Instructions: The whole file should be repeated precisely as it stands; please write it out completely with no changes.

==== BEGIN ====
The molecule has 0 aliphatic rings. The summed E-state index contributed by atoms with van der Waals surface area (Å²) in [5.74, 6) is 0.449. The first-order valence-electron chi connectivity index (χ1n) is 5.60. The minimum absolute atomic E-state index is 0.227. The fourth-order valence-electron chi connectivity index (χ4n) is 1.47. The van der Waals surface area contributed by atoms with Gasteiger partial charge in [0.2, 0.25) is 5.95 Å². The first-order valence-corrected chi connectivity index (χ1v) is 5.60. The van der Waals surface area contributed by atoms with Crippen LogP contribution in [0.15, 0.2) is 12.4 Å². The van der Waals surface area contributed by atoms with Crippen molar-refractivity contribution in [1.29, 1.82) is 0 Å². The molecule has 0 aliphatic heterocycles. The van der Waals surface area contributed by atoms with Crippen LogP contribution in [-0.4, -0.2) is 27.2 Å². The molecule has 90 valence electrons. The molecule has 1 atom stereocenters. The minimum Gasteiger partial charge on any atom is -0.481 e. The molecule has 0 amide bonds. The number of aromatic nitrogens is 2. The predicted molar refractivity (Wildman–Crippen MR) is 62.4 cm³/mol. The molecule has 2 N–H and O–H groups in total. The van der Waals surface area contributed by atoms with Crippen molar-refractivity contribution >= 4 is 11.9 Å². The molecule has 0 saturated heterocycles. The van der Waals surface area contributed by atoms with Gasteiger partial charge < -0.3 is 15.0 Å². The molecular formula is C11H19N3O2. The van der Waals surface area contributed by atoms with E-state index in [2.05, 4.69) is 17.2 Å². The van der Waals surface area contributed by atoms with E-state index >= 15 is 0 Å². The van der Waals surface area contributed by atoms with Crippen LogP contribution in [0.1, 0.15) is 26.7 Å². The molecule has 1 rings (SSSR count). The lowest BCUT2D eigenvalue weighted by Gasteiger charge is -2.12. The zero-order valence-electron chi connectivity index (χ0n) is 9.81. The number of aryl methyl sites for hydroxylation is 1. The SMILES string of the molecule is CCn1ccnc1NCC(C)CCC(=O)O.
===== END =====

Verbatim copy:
The molecule has 0 aliphatic rings. The summed E-state index contributed by atoms with van der Waals surface area (Å²) in [5.74, 6) is 0.449. The first-order valence-electron chi connectivity index (χ1n) is 5.60. The minimum absolute atomic E-state index is 0.227. The fourth-order valence-electron chi connectivity index (χ4n) is 1.47. The van der Waals surface area contributed by atoms with Gasteiger partial charge in [0.2, 0.25) is 5.95 Å². The first-order valence-corrected chi connectivity index (χ1v) is 5.60. The van der Waals surface area contributed by atoms with Crippen LogP contribution in [0.15, 0.2) is 12.4 Å². The van der Waals surface area contributed by atoms with Crippen molar-refractivity contribution in [1.29, 1.82) is 0 Å². The molecule has 0 aliphatic heterocycles. The van der Waals surface area contributed by atoms with Crippen LogP contribution in [-0.4, -0.2) is 27.2 Å². The molecule has 90 valence electrons. The molecule has 1 atom stereocenters. The minimum Gasteiger partial charge on any atom is -0.481 e. The molecule has 0 amide bonds. The number of aromatic nitrogens is 2. The predicted molar refractivity (Wildman–Crippen MR) is 62.4 cm³/mol. The molecule has 2 N–H and O–H groups in total. The van der Waals surface area contributed by atoms with Crippen molar-refractivity contribution >= 4 is 11.9 Å². The molecule has 0 saturated heterocycles. The van der Waals surface area contributed by atoms with Gasteiger partial charge < -0.3 is 15.0 Å². The molecular formula is C11H19N3O2. The van der Waals surface area contributed by atoms with E-state index in [2.05, 4.69) is 17.2 Å². The van der Waals surface area contributed by atoms with E-state index >= 15 is 0 Å². The van der Waals surface area contributed by atoms with Crippen LogP contribution in [0.1, 0.15) is 26.7 Å². The molecule has 1 rings (SSSR count). The lowest BCUT2D eigenvalue weighted by Gasteiger charge is -2.12. The zero-order valence-electron chi connectivity index (χ0n) is 9.81. The number of aryl methyl sites for hydroxylation is 1. The SMILES string of the molecule is CCn1ccnc1NCC(C)CCC(=O)O.